After weeks of testimony, and dramatic “reveals” of newly discovered evidence that had been hiding in labs for years, the Phase One trial of the BP litigation finally came to an end late last month. Now the parties must submit their briefs and make their final arguments to the court by June 21, 2013.

At the conclusion of trial last month, Judge Barbier issued the post-trial briefing order, setting forth the usual information, such as page limits and deadlines for filing briefs and responses. However, he also provided some suggested topics of discussion for the parties to address in their briefs. Although not required, the court “believes it would be helpful” if the parties addressed these issues.

What is interesting, and perhaps telling, is the focus on gross negligence in proposed topics of discussion. The court would like for the parties to discuss, among other issues, the standards for finding “gross negligence” or “willful misconduct” under the Clean Water Act, 33 U.S.C. § 1321 (“CWA”), and the Oil Pollution Act of 1990, 33 U.S.C. §2704 (“OPA”); the standard for a finding of punitive damages under general maritime law, and how it may differ from the CWA or OPA; whether an act or omission that is not itself causal of the accident can still be considered in determining whether a party engaged in conduct constituting gross negligence; and whether compliance with applicable regulations preclude a finding of gross negligence, regardless of whether a defendant knew or should have known that its conduct or equipment was unsafe.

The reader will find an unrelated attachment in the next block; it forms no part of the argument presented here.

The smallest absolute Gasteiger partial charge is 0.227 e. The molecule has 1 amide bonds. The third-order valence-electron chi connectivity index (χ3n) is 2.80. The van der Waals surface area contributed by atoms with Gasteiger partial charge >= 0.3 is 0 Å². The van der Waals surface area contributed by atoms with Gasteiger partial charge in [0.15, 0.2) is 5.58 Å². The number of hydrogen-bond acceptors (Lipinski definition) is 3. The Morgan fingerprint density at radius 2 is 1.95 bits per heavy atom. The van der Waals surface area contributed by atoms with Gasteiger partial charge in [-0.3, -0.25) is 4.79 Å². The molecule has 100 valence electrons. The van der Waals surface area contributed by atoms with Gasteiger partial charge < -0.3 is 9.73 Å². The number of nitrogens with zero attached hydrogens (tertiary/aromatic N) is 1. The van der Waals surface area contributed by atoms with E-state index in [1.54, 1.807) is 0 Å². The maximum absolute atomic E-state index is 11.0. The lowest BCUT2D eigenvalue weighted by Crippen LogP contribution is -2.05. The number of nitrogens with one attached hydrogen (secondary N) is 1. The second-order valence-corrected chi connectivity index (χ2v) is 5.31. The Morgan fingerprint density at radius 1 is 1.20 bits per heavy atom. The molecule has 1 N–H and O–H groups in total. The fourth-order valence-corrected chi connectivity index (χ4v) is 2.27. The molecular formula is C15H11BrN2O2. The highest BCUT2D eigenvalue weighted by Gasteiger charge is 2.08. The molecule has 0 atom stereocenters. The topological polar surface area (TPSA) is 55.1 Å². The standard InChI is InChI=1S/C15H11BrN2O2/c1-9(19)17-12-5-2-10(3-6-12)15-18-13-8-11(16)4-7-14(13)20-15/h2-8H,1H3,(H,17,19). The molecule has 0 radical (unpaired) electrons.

Gross negligence is particularly important in this litigation to the defendants, for a number of reasons. OPA provides for certain limits on liability depending on whether the instrumentality from which the oil is discharged is a “vessel” or an “offshore facility.” 33 U.S.C. § 2704(a)-(b). What could be detrimental for the defendants here is, if the incident was proximately caused by the gross negligence or willful misconduct of the responsible party, the limits of liability are not available. 33 U.S.C. § 2704(c). Under the CWA, the civil penalties are greater if the violation was caused by the gross negligence or willful misconduct of the owner, operator, or person in charge. 33 U.S.C. § 1321(b)(7)(D). Gross negligence should also play a part in a punitive damages analysis, which the court has already held may be available in this litigation. In Complaint of Merry Shipping, 650 F.2d 626 (5th Cir. 1981).

Although we don’t know how the judge will ultimately rule, gross negligence of one or more of the responsible parties certainly is at issue. The damages in this litigation will be very high, and the exposure for the responsible parties increases exponentially if the court finds gross negligence or willful misconduct. Briefing should be completed by July 12, 2013, and everyone in the Gulf South will be waiting on pins and needles to see not only how the court handles this complex trial, but the sums of money that will be awarded as a result of this tragic incident.